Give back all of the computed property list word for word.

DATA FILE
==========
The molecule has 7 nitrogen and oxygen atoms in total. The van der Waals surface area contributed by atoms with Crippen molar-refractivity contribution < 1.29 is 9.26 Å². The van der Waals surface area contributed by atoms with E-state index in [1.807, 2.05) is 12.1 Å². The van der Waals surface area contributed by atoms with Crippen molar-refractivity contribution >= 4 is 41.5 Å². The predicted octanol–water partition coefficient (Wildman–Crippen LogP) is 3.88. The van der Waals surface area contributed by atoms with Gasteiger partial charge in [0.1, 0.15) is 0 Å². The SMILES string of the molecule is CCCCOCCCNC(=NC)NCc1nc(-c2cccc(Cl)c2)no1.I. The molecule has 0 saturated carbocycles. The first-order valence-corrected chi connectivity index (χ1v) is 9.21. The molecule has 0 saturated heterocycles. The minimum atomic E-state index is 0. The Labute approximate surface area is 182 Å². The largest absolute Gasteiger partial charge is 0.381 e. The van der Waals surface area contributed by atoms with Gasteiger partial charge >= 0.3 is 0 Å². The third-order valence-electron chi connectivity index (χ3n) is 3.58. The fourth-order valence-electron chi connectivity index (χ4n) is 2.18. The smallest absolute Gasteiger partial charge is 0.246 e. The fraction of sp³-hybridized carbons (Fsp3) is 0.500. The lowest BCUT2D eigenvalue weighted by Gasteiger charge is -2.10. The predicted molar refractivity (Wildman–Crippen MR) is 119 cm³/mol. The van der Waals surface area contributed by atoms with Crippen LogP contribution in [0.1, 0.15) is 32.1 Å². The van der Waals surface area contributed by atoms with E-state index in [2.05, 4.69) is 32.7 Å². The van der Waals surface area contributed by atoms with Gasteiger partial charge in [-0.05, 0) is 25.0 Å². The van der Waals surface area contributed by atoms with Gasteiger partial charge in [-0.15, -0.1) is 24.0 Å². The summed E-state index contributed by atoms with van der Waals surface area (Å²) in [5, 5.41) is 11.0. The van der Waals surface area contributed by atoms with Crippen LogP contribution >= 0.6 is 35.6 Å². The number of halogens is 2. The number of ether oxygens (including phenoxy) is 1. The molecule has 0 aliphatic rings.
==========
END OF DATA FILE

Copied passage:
The molecule has 7 nitrogen and oxygen atoms in total. The van der Waals surface area contributed by atoms with Crippen molar-refractivity contribution < 1.29 is 9.26 Å². The van der Waals surface area contributed by atoms with E-state index in [1.807, 2.05) is 12.1 Å². The van der Waals surface area contributed by atoms with Crippen molar-refractivity contribution >= 4 is 41.5 Å². The predicted octanol–water partition coefficient (Wildman–Crippen LogP) is 3.88. The van der Waals surface area contributed by atoms with Gasteiger partial charge in [0.1, 0.15) is 0 Å². The SMILES string of the molecule is CCCCOCCCNC(=NC)NCc1nc(-c2cccc(Cl)c2)no1.I. The molecule has 0 saturated carbocycles. The first-order valence-corrected chi connectivity index (χ1v) is 9.21. The molecule has 0 saturated heterocycles. The minimum atomic E-state index is 0. The Labute approximate surface area is 182 Å². The largest absolute Gasteiger partial charge is 0.381 e. The van der Waals surface area contributed by atoms with Gasteiger partial charge >= 0.3 is 0 Å². The third-order valence-electron chi connectivity index (χ3n) is 3.58. The fourth-order valence-electron chi connectivity index (χ4n) is 2.18. The smallest absolute Gasteiger partial charge is 0.246 e. The fraction of sp³-hybridized carbons (Fsp3) is 0.500. The lowest BCUT2D eigenvalue weighted by Gasteiger charge is -2.10. The predicted molar refractivity (Wildman–Crippen MR) is 119 cm³/mol. The van der Waals surface area contributed by atoms with Crippen LogP contribution in [0.1, 0.15) is 32.1 Å². The van der Waals surface area contributed by atoms with E-state index in [2.05, 4.69) is 32.7 Å². The van der Waals surface area contributed by atoms with Gasteiger partial charge in [-0.05, 0) is 25.0 Å². The van der Waals surface area contributed by atoms with Gasteiger partial charge in [-0.15, -0.1) is 24.0 Å². The summed E-state index contributed by atoms with van der Waals surface area (Å²) in [5, 5.41) is 11.0. The van der Waals surface area contributed by atoms with Crippen LogP contribution >= 0.6 is 35.6 Å². The number of halogens is 2. The number of ether oxygens (including phenoxy) is 1. The molecule has 0 aliphatic rings.